So what is your responsibility as a writer? Where does that line get drawn? For me, it’s drawn in two places. First, clients have to pass my moral code. If they’re acting ethically, if they’re able to prove they are (ironically, the scammer had provided proof of his legitimacy – I wasn’t aware that an application for nonprofit status or his police badge credentials can be faked), and if they conduct business in a professional, honest manner, that’s the first win.

Second, the vetted client is my responsibility. I am paid by that person or company to please. I fill the order, write the words, state the case as convincingly as I can. If I didn’t, I’d be unemployed.

While the guy with no job has my sympathy, it’s not up to me to convince his employers that he should be hired despite a shaky background. I’d be passing along false information – go ahead, hire someone with a record! – and I’d be doing my paying clients a disservice just so a complete stranger who may (or may not) be reformed can cut a fair shake. I’m of the opinion that if you are truthful on your application, in your interview, and about your background, you won’t find yourself walked out of a job you’ve just walked into. That’s your job – not mine.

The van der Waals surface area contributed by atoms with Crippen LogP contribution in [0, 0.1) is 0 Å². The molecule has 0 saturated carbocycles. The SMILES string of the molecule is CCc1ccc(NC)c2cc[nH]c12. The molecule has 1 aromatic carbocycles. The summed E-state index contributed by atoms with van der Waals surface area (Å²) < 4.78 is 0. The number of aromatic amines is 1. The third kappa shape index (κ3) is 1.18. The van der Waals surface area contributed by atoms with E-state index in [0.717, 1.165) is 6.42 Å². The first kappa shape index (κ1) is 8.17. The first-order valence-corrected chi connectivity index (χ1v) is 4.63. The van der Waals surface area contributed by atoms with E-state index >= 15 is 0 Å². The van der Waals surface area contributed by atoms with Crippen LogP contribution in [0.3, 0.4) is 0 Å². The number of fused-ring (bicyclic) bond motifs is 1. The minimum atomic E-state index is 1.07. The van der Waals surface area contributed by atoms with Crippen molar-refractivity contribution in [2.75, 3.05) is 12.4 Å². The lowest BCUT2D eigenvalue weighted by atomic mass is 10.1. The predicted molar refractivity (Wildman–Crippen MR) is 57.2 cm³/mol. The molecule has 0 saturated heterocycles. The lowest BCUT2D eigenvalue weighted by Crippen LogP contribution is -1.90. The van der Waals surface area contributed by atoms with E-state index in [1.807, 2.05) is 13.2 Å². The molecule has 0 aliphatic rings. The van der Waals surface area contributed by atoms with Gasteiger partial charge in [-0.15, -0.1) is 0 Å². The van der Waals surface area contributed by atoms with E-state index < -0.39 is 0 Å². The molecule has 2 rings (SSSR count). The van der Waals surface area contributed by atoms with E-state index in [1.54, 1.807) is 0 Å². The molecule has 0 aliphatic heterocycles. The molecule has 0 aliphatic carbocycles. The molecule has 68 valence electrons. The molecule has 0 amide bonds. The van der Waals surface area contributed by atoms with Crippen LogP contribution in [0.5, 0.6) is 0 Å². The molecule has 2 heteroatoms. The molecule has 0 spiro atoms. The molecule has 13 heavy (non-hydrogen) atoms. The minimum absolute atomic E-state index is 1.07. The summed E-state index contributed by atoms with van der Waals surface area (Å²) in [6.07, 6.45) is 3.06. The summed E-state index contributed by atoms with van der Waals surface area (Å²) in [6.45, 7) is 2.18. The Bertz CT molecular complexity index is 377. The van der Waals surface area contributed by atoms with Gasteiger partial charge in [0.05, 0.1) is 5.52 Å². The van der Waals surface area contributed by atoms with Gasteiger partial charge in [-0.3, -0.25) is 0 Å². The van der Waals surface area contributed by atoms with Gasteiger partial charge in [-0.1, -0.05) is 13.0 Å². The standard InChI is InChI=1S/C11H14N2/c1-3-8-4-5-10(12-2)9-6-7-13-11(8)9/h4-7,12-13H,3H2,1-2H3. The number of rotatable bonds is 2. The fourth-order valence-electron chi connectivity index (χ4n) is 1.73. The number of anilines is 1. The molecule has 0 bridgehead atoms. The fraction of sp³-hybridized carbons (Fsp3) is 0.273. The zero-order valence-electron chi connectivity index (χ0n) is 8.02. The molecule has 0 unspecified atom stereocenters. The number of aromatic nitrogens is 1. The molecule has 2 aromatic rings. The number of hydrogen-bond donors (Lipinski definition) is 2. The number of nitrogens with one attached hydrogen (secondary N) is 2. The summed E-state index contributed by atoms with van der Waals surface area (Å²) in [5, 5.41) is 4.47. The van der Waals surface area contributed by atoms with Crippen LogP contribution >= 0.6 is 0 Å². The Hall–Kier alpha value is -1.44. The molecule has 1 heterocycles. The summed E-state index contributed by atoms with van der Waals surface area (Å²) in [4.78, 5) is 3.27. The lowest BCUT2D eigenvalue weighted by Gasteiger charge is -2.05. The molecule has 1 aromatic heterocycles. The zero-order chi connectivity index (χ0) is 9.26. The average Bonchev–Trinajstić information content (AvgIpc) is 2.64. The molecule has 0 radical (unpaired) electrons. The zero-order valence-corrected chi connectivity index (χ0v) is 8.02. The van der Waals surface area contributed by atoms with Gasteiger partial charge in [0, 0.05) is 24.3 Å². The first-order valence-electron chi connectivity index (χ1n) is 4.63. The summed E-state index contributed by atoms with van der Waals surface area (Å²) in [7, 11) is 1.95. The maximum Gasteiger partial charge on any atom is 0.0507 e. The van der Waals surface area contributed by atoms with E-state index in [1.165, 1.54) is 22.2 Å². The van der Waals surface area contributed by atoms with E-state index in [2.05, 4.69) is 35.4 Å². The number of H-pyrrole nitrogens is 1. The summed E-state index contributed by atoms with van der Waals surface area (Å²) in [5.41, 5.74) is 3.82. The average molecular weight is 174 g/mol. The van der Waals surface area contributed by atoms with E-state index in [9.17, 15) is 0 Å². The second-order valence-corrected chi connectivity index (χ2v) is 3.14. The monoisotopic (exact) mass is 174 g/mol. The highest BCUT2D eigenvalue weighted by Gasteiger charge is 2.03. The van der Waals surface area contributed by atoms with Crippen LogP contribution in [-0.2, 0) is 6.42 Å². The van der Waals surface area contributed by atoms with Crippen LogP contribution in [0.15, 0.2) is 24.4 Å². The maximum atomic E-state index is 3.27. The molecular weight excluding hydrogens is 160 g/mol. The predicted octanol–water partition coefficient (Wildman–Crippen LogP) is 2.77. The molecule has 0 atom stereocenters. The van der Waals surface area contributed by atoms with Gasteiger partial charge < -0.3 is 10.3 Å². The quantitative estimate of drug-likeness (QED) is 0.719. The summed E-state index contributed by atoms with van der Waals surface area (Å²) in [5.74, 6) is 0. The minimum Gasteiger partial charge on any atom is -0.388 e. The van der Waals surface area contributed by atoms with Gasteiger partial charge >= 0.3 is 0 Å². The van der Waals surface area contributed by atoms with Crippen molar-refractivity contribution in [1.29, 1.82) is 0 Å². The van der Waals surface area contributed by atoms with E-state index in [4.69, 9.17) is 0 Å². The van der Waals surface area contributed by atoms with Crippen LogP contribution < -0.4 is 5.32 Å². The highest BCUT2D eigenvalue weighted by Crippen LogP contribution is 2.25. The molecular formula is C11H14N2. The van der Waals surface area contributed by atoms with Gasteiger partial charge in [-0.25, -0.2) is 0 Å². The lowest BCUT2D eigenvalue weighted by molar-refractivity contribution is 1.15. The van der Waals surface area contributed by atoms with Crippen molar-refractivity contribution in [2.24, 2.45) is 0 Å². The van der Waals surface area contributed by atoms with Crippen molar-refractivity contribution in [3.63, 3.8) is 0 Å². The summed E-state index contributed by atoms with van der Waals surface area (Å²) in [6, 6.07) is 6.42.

What would you say to someone like this? Where does a writer’s responsibility begin and end, in your opinion?

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Comments

  • Devon Ellington June 1, 2011 at 12:32 pm

    If the company or client engages in practices I find offensive or unethical, I don't work for him (provided I've found out about it in time), or I disengage, if I find out about it later.